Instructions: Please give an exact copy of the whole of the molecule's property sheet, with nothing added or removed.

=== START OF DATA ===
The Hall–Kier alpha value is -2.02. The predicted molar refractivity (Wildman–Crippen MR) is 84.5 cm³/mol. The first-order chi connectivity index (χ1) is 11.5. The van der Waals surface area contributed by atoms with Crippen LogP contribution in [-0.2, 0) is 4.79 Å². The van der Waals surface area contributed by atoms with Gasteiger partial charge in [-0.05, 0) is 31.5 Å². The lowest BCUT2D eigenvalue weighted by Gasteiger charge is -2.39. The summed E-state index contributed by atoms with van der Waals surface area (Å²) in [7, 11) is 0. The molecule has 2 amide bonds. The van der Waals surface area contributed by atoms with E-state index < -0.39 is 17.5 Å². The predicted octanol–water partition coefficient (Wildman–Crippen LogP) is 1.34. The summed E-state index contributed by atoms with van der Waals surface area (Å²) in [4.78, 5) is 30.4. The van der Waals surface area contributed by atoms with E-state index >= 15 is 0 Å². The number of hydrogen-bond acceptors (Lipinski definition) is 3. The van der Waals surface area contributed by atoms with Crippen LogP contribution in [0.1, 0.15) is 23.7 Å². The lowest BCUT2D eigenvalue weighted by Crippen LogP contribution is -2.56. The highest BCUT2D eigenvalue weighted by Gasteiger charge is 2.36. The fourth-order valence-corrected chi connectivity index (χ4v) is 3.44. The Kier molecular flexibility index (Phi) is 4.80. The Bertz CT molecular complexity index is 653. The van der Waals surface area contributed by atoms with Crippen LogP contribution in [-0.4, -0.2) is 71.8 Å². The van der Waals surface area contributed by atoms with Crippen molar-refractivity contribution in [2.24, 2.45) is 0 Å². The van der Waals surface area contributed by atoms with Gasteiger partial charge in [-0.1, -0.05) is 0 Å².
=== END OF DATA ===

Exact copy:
The Hall–Kier alpha value is -2.02. The predicted molar refractivity (Wildman–Crippen MR) is 84.5 cm³/mol. The first-order chi connectivity index (χ1) is 11.5. The van der Waals surface area contributed by atoms with Crippen LogP contribution in [-0.2, 0) is 4.79 Å². The van der Waals surface area contributed by atoms with Gasteiger partial charge in [-0.05, 0) is 31.5 Å². The lowest BCUT2D eigenvalue weighted by Gasteiger charge is -2.39. The summed E-state index contributed by atoms with van der Waals surface area (Å²) in [7, 11) is 0. The molecule has 2 amide bonds. The van der Waals surface area contributed by atoms with E-state index < -0.39 is 17.5 Å². The predicted octanol–water partition coefficient (Wildman–Crippen LogP) is 1.34. The summed E-state index contributed by atoms with van der Waals surface area (Å²) in [4.78, 5) is 30.4. The van der Waals surface area contributed by atoms with E-state index >= 15 is 0 Å². The number of hydrogen-bond acceptors (Lipinski definition) is 3. The van der Waals surface area contributed by atoms with Crippen LogP contribution in [0.1, 0.15) is 23.7 Å². The lowest BCUT2D eigenvalue weighted by Crippen LogP contribution is -2.56. The highest BCUT2D eigenvalue weighted by Gasteiger charge is 2.36. The fourth-order valence-corrected chi connectivity index (χ4v) is 3.44. The Kier molecular flexibility index (Phi) is 4.80. The Bertz CT molecular complexity index is 653. The van der Waals surface area contributed by atoms with Crippen LogP contribution in [-0.4, -0.2) is 71.8 Å². The van der Waals surface area contributed by atoms with Crippen molar-refractivity contribution in [2.24, 2.45) is 0 Å². The van der Waals surface area contributed by atoms with Gasteiger partial charge in [-0.1, -0.05) is 0 Å².